Registering for Classes and Exams in Germany

Last semester, registering for classes was intense. It was my first time learning how the system works in Germany and learning about the registration deadlines. But now in my second semester it was better because I’ve already been through it once. At the University of Mannheim, registering for classes is very different than registering for classes at SDSU.

Here in Mannheim, everyone has the same day for registration. For example, this spring semester the timeframe for registering for business courses was between Feb. 2 and Feb. 16. Every department sets its own timeframe, however each department is around the end of January to the middle of February. The timeframe for business courses was not ideal – especially because classes started on Feb. 13.

Because everyone registers at the same time, it is not on a first-come first-serve basis for some courses. On the one hand, you can register and automatically get into the course. On the other hand, you can register for a course and it will say “the time of your registration is not relevant as seats are not assigned on a first-come, first-served basis.” That means that regardless of when you register within the timeframe, there is a chance that you might not get accepted into the course.

Thus, it is important to plan accordingly.

Because of the slight chance of not getting into a class, you should always have that backup in mind just in case. Of course, the university does try to get everyone into his or her priority classes, but it might not work out, especially if you need to fulfill the minimum requirement of 12 units.

The University of Mannheim has lectures once a week for an hour and 30 minutes. However, some classes have “exercises” and “tutorials,” which are both supplementary classes for the lecture. Some classes have both, some have one, and some have neither. Depending on the course and material, some lectures provide exercise classes and tutorials for students who need more help in the material. These classes tend to review the lecture material, answer questions, provide examples etc.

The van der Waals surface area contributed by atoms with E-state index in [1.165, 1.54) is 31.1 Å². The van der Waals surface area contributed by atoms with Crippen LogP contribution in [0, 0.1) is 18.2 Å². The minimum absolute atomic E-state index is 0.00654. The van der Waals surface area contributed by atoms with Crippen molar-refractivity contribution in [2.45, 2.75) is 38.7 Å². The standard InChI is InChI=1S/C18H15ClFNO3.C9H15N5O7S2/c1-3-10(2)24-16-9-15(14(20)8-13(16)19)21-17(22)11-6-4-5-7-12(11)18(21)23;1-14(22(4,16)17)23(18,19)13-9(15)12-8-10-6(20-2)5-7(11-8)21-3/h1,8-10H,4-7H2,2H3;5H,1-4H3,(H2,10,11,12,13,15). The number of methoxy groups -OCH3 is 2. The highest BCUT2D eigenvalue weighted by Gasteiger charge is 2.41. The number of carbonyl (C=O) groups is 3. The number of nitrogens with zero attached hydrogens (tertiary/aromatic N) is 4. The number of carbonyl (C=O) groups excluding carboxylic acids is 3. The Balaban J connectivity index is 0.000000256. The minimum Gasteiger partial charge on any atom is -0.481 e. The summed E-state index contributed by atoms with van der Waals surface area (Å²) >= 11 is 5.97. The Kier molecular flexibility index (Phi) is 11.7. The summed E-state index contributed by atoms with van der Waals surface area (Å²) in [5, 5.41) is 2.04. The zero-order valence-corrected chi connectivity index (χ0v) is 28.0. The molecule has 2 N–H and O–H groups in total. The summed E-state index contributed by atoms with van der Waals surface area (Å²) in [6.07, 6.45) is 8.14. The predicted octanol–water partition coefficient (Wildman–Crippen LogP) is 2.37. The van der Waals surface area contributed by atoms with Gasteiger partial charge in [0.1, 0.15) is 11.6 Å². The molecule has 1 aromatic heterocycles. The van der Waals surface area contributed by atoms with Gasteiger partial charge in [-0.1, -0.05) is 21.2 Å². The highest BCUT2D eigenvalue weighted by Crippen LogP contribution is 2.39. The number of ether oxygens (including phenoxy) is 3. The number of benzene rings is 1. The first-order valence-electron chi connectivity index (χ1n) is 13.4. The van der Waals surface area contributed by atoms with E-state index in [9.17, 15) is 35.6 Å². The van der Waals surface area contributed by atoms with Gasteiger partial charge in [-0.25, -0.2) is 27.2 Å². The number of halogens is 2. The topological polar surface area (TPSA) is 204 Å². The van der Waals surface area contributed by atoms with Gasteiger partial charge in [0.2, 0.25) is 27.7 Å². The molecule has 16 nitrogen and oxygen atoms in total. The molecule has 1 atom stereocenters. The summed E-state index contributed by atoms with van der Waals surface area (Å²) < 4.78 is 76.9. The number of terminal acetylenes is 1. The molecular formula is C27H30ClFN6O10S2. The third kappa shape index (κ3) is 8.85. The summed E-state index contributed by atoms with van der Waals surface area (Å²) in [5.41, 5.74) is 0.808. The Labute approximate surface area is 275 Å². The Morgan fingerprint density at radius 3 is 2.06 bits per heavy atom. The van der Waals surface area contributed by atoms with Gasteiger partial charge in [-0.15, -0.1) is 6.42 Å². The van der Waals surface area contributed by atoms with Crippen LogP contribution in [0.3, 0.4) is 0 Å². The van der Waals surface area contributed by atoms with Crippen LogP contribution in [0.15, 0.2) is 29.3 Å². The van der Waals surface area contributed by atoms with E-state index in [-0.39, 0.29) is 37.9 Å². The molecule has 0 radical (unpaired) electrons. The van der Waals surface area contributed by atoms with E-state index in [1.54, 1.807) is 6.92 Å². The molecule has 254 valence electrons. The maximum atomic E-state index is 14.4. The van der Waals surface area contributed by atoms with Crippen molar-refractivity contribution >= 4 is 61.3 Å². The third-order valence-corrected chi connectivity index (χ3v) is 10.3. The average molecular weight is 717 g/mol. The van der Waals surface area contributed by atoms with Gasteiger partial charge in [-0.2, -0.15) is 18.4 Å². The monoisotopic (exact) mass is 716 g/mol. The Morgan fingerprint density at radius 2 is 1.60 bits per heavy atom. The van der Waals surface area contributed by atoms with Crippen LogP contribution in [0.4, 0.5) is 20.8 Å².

In my personal experience in the business courses that provided me with an exercise class and a tutorial class, we were not required to attend, but it was recommended. I attended both sessions and they did help me with the course. Of course it could happen that some courses require students to attend the exercise and tutorial sessions.

Moreover, one of the most important things to remember is that you must register to take midterms and exams. Even though you are already registered for the class, you have to register in order to take each one. The international office sends out an email of the exam registration period for the final exams. Within that time period you have to register.

Some classes have midterms or earlier exams; in this case, the professor will give the registration date for the exam. Very important: if you miss the deadline to register for an exam, you can still take the exam; however, you will have to pay a fee in order do so. One of my friends missed the deadline for his finance course and he had to pay 10 euros to take the exam.

So if you want to save money, please be mindful of the registration period.

Sayra Flores is a junior studying business management with an emphasis in human resources. She is studying abroad at University of Mannheim, Germany. 

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